The settlement resolves a lengthy Justice Department investigation into the company's financial dealings with right-wing paramilitaries and leftist rebels the U.S. government deems terrorist groups.
In court documents filed Wednesday, federal prosecutors said the company and several unnamed high-ranking corporate officers paid about $1.7 million between 1997 and 2004 to the United Self-Defense Forces of Colombia, known as AUC for its Spanish initials.
The AUC has been responsible for some of the worst massacres in Colombia's civil conflict and for a sizable percentage of the country's cocaine exports. The U.S. government designated the right-wing militia a terrorist organization in September 2001.
Prosecutors said the company made the payments in exchange for protection for its workers. In addition to paying the AUC, prosecutors said, Chiquita made payments to the National Liberation Army, or ELN, and the leftist Revolutionary Armed Forces of Colombia, or FARC, as control of the company's banana-growing area shifted.
Leftist rebels and far-right paramilitaries have fought viciously over Colombia's banana-growing region, though the victims are most often noncombatants. Most companies in the area have extensive security operations to protect employees.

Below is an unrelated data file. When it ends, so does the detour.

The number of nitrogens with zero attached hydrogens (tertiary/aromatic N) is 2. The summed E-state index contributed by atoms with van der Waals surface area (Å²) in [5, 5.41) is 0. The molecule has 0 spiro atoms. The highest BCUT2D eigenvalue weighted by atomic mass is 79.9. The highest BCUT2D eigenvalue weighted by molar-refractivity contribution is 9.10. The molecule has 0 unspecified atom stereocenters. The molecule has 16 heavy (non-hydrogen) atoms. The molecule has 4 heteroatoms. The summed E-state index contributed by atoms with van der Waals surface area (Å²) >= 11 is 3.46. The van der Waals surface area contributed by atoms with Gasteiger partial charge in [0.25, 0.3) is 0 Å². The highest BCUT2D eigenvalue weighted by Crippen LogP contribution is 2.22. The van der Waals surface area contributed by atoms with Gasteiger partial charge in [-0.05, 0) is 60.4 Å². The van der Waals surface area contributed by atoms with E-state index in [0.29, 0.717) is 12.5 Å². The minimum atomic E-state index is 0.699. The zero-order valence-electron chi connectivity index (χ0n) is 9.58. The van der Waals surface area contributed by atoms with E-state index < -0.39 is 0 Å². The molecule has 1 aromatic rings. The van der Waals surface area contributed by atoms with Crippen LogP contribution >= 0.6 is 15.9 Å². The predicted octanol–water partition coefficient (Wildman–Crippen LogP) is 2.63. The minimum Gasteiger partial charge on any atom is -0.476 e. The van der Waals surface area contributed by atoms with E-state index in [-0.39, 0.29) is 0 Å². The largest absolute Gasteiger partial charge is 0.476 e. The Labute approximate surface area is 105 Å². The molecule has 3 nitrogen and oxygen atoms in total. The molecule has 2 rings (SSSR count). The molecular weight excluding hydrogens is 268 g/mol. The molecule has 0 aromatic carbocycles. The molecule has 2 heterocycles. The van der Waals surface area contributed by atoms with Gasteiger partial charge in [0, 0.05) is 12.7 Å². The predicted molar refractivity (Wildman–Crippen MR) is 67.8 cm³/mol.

In Colombia, authorities reported Wednesday that nine geologists searching for gold were captured by the FARC. In addition, the army confirmed that four contractors hired by Colombian oil giant Ecopetrol were missing near Colombia's border with Venezuela.
Colombia has one of the highest kidnapping rates in the world. Arrangements between companies and either guerrillas or paramilitaries are not uncommon, but it is impossible to know how much money is paid each year.
"The information filed today is part of a plea agreement, which we view as a reasoned solution to the dilemma the company faced several years ago," Chiquita's chief executive, Fernando Aguirre, said in a statement. "The payments made by the company were always motivated by our good faith concern for the safety of our employees."
Chiquita sold its Colombian banana operations in June 2004.
Details of the settlement were not included in court documents, but Aguirre said Chiquita would pay $25 million in fines, which it set aside this year. The company reported the deal to the Securities and Exchange Commission. A plea hearing was scheduled for Monday.
The payments were approved by senior executives at Chiquita, prosecutors wrote in court documents. Prosecutors said Chiquita began paying the right-wing AUC after a meeting in 1997 and disguised the payments in company books.
"No later than in or about September 2000, defendant Chiquita's senior executives knew that the corporation was paying AUC and that the AUC was a violent paramilitary organization," prosecutors wrote in Wednesday's court filing.
Company attorneys made it clear the payments were improper, prosecutors said.
"Bottom line: CANNOT MAKE THE PAYMENT," the company's outside counsel advised in February 2003, according to an excerpt of a memo included in court documents.
In April 2003, company officials and lawyers approached the Justice Department and told prosecutors they had been making the payments. According to court documents, the payments continued for months.
The document filed by federal prosecutors is known as an information. Unlike an indictment, it is normally worked out through discussions with prosecutors and is followed by a guilty plea.